North Korea’s state news agency, KCNA, said the Korean leaders had agreed to "high-level" talks between the two countries on June 1. "They shared the opinion that they would meet frequently in the future to make dialogue brisk and pool wisdom and efforts," KCNA said.
The main dispute between the US and North Korea boils down to how fast Kim should give up his weapons, and what he will get in return.
North Korea rejected outright calls from US National Security Adviser John Bolton to follow the Libya model of quickly giving up its nuclear weapons before it gets anything in return. Libyan dictator Muammar Gaddafi was killed in an uprising several years later.
Moon on Sunday dodged a question on whether Kim clearly mentioned if he would agree to the US demand for complete, verifiable, irreversible denuclearisation.
"If North Korea and the US are to have a summit, then their summit is possible only after they confirm each other’s intention on that regard," Moon said. "I’d like to say that the fact that North Korea and the US agreed to have a summit and working-level talks indicates that the US has already confirmed the North’s intentions."
Michael Hayden, who led the Central Intelligence Agency and the National Security Agency under Republican and Democratic presidents, said on ABC’s "This Week" that a summit is "more rather than less likely" to happen. But he and Republican Senator Marco Rubio agreed it’s unrealistic to expect Kim to give up his nuclear weapons.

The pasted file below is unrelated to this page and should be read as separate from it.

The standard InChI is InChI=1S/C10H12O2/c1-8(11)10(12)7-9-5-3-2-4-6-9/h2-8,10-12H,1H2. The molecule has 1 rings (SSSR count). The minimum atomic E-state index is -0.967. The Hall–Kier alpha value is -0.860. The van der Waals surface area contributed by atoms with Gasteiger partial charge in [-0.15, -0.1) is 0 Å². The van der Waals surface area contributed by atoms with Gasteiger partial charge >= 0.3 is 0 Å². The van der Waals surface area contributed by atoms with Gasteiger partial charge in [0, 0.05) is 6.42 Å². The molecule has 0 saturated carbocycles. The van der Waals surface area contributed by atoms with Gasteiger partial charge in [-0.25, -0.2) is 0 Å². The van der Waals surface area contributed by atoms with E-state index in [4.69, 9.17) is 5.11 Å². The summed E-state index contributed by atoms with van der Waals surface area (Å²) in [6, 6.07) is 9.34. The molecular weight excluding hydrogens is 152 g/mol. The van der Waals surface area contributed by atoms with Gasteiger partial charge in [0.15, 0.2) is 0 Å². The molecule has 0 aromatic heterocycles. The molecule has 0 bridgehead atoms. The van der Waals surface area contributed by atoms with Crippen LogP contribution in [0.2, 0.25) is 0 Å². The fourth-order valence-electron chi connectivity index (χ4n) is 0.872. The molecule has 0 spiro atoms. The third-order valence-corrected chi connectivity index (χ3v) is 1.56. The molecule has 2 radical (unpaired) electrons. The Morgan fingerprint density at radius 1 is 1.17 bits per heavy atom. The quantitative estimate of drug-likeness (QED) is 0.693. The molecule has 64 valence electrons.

"I remain convinced that he does not want to denuclearise, in fact he will not denuclearise," Rubio, a member of the Senate Foreign Relations and Intelligence committees. "But he wants to give off this perception that he’s this open leader, that he’s peaceful, that he’s reasonable."
Rubio called Kim’s willingness to release US hostages and destroy a nuclear test site "all a show".
Hayden said the most optimistic scenario for the summit was to reach an agreement to keep making the Korean peninsula more stable and less prone to war. He said Kim has already made great progress on nuclear and ballistic missile technology.
"He’s kind of gotten where he needs to be," Hayden said. "He’s willing to park the car for now and then go talk."
The White House has signalled flexibility over the details of denuclearisation, with Press Secretary Sarah Huckabee Sanders saying earlier this month that the administration will follow the "President Trump model". North Korea seized on that in a statement on Friday calling for talks with the US.
North Korea "inwardly highly appreciated" Trump for agreeing to the summit, and hoped the "Trump formula" would help lead to a deal between the adversaries, First Vice Foreign Minister Kim Kye Gwan said in a statement on Friday urging the resumption of talks.
Trump’s letter to Kim cancelling the planned June 12 summit didn’t rule out a meeting in the future, said a person familiar with the administration’s thinking. The person, who asked not to be identified discussing internal matters, said the "maximum pressure" campaign to strangle North Korea’s economy is working, and Kim’s regime will have to come to the table eventually.
Secretary of State Mike Pompeo tweeted on Saturday to "Stay Focused. It’s about the outcome. It’s about keeping Americans and the world safe."